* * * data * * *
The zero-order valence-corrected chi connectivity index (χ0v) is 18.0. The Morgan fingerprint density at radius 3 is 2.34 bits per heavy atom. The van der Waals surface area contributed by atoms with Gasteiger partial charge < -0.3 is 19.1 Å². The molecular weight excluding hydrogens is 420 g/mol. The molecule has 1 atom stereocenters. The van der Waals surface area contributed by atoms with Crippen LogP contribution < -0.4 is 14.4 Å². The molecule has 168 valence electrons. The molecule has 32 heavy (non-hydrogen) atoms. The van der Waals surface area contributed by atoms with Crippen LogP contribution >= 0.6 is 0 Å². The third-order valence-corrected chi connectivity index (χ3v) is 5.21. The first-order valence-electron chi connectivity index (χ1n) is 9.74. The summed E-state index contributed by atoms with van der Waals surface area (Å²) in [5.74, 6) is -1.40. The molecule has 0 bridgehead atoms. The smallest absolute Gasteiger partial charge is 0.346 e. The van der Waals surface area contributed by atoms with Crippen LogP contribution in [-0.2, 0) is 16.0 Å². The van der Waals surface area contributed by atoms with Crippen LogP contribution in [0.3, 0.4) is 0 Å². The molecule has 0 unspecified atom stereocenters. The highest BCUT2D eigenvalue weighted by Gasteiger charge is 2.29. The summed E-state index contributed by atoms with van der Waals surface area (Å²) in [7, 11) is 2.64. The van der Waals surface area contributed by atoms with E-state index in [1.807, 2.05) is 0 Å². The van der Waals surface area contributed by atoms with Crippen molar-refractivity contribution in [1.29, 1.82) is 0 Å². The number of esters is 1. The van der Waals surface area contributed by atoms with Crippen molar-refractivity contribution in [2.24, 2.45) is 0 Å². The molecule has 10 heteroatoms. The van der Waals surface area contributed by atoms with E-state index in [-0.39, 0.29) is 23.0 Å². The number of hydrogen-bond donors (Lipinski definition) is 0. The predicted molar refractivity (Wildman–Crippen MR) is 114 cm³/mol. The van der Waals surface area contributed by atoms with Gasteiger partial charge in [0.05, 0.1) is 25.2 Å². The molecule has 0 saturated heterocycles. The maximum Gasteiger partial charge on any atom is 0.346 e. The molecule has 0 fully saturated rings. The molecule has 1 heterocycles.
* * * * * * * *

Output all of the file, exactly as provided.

The zero-order valence-corrected chi connectivity index (χ0v) is 18.0. The Morgan fingerprint density at radius 3 is 2.34 bits per heavy atom. The van der Waals surface area contributed by atoms with Gasteiger partial charge < -0.3 is 19.1 Å². The molecular weight excluding hydrogens is 420 g/mol. The molecule has 1 atom stereocenters. The van der Waals surface area contributed by atoms with Crippen LogP contribution < -0.4 is 14.4 Å². The molecule has 168 valence electrons. The molecule has 32 heavy (non-hydrogen) atoms. The van der Waals surface area contributed by atoms with Crippen LogP contribution >= 0.6 is 0 Å². The third-order valence-corrected chi connectivity index (χ3v) is 5.21. The first-order valence-electron chi connectivity index (χ1n) is 9.74. The summed E-state index contributed by atoms with van der Waals surface area (Å²) in [5.74, 6) is -1.40. The molecule has 0 bridgehead atoms. The smallest absolute Gasteiger partial charge is 0.346 e. The van der Waals surface area contributed by atoms with Crippen LogP contribution in [-0.2, 0) is 16.0 Å². The van der Waals surface area contributed by atoms with Crippen LogP contribution in [0.3, 0.4) is 0 Å². The molecule has 0 unspecified atom stereocenters. The highest BCUT2D eigenvalue weighted by Gasteiger charge is 2.29. The summed E-state index contributed by atoms with van der Waals surface area (Å²) in [7, 11) is 2.64. The van der Waals surface area contributed by atoms with E-state index in [1.807, 2.05) is 0 Å². The van der Waals surface area contributed by atoms with Crippen molar-refractivity contribution in [1.29, 1.82) is 0 Å². The number of esters is 1. The van der Waals surface area contributed by atoms with Crippen molar-refractivity contribution in [2.24, 2.45) is 0 Å². The molecule has 10 heteroatoms. The van der Waals surface area contributed by atoms with E-state index in [-0.39, 0.29) is 23.0 Å². The number of hydrogen-bond donors (Lipinski definition) is 0. The predicted molar refractivity (Wildman–Crippen MR) is 114 cm³/mol. The van der Waals surface area contributed by atoms with Gasteiger partial charge in [0.05, 0.1) is 25.2 Å². The molecule has 0 saturated heterocycles. The maximum Gasteiger partial charge on any atom is 0.346 e. The molecule has 0 fully saturated rings. The molecule has 1 heterocycles.